Advertising spend is often a “black box” for finance professionals and when budgets and economic conditions are tight, it can be the first area to be cut.

The correlation of ad spend to revenue is usually not well understood, while spending reductions will presumably flow directly to the bottom line. However, that approach may have the opposite impact intended, as companies watch revenue and profits decline.

When times are good, on the other hand, CFOs shouldn’t automatically stick with current ad spending levels. With the recent federal tax reform and the additional funds that may be available, now is an ideal time to revisit budget allocations.

Is the time right to allocate more resources to revenue growth opportunities, and therefore possibly increase investments in advertising, which is particularly effective when consumer confidence is high?

The key question that a CFO should ask, in good times and bad, is, “Can advertising drive revenue and differentiate our company or brand from our competitors?”

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In any decisions about advertising, it’s critical that CFOs have a better understanding of advertising activity and results. Rather than relying on internal subject-matter experts to make the call, CFOs need to partner with them to determine if an increase in advertising spend is the right move for the business.

Here are a few best practices for CFOs to consider as they take a closer look at their advertising budgets:

advertising budget

Grant Fitz

Improve alignment with the chief marketing officer (CMO). Team up with the CMO to understand some of the basics on where and why money is being spent. Getting a sense of the return on investment (ROI) will help demystify the spend.

To do this, leverage data and analytics to take a deeper look at campaign results and align priorities. Data and analytics can challenge the status quo, revealing which areas should get more or less of the budget.

While all of this might seem overwhelming at first, building successful strategies doesn’t happen overnight. Leaning on the CMO and your data and analytics teams for insights, as well as leveraging technology and media partners, will lead to an unbiased approach to the most effective spending. This opportunity is a sweet spot for CFOs to provide an outside perspective and to ask the right questions to get results.

Understand advertising results and how they impact revenue. When the focus is on short-term, bottom-line results, due to economic challenges or otherwise, there’s a natural tendency for CFOs to cut back on advertising rather than invest. However, when things get difficult, a smart advertising strategy can mitigate the headwinds, lay plans for future growth, and generate enterprise value.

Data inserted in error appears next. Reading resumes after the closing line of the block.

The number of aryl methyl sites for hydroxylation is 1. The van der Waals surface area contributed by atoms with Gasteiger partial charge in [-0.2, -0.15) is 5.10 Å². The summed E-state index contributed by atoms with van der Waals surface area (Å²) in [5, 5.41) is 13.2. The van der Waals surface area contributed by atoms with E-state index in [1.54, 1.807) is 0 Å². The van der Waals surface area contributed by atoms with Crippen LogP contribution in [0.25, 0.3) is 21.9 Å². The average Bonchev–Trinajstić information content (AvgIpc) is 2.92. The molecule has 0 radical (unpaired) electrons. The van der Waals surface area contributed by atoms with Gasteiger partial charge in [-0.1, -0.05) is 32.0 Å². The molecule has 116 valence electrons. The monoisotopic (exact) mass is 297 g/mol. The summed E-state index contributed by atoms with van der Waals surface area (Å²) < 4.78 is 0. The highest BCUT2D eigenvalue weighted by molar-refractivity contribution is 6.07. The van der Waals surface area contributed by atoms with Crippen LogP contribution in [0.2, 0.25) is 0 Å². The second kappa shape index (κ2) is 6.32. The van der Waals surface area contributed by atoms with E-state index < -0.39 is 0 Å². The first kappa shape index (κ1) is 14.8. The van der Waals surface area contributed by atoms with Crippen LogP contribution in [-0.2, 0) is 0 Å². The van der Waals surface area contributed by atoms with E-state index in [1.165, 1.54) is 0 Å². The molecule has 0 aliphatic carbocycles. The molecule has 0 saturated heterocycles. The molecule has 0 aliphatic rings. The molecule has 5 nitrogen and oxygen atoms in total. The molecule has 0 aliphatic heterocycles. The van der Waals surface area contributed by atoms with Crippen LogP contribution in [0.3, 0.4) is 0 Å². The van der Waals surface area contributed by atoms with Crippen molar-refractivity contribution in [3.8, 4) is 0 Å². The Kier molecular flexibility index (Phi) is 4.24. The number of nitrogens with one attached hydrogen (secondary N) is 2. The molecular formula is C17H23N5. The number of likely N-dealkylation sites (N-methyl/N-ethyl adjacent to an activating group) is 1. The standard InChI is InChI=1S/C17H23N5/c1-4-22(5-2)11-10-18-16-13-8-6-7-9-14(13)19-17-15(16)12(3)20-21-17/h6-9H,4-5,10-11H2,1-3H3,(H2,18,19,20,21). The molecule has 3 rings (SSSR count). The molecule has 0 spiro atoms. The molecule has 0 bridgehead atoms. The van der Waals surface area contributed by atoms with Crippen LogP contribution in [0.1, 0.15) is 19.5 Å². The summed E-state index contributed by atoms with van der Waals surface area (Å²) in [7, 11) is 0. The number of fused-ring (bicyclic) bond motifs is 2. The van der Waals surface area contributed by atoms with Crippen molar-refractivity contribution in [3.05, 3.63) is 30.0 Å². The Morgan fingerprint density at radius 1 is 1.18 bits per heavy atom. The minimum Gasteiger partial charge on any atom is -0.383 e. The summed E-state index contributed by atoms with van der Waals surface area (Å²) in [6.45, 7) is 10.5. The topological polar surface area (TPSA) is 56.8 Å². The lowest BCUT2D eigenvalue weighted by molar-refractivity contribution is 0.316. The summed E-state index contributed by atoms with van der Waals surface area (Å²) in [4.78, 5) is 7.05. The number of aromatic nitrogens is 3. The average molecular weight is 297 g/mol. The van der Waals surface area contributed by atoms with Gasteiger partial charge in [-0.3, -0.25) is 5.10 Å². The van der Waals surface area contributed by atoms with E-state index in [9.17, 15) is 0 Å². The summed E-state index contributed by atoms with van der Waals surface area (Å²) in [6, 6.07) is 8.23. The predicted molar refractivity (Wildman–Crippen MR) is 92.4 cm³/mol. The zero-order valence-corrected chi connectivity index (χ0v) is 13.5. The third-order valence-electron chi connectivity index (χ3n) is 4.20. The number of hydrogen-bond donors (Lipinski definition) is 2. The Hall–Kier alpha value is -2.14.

Ultimately, CFOs need to understand and guide the organization between short-term revenue lift or savings and long-term brand building.

For example, after 9/11, GM’s “Keep America Rolling” campaign offering zero-percent financing incentives was very effective. It was a textbook example of a company investing during a time when everyone else was cutting budgets to reserve spend. It kept GM front and center with a theme that resonated with Americans during that difficult time.

Review customer value, consumer confidence, product life cycles, and more to determine budgets. One of the most important elements of marketing is having a firm grasp on the value of customer segments.

Not all customers are created equal — some are price driven, some are loyal, and others readily switch brands. Each segment has different buying patterns and represents a unique lifetime value to the business. Understanding this is critical to ensure an effective advertising strategy.

Many factors determine advertising spend, and consumer confidence is an important one. When it is high, increasing spend will likely have more of an impact on revenue than when it is low.

Finally, product life cycles play a big role in the marketing rhythm. If a new product is introduced, spending will likely increase. If a product is reaching the end of its life cycle, reconnecting with customers and providing a replacement can drive revenue.

A good example of this occurs in the automotive industry. When the average model year of vehicles in the market begins to age, consumers start to sell their older cars and buy new ones. Or, if an individual consumer’s car or lease is getting older, they may be in the market for an upgrade or renewal.

Both of these instances are important times to increase ad spend. Again, however, it is important to be in the know on these insights. That requires marketing alignment as well as partnerships with technology or media companies to gain the needed level of knowledge.

Leverage key events, such as tax season and holidays, to shift investment throughout the year. Most CFOs have a pretty good feel for anticipated spikes in revenue and how far out to shift investments accordingly to generate revenue. Taking a deeper look at slightly more obscure holidays or seasons — like tax season — can help identify additional opportunities.

When you do not see an obvious hook for ad campaigns, rely on data and analytics to help identify opportunities using the right channels. From there, marketing teams can pilot a campaign before investing more broadly.

The test results can provide actionable insights for next steps, such as rolling out the campaign messaging to other markets, if it was successful, or taking it back to the drawing board, if it wasn’t. Test and learn.

Grant Fitz is CFO of Valassis, a media and marketing services company.

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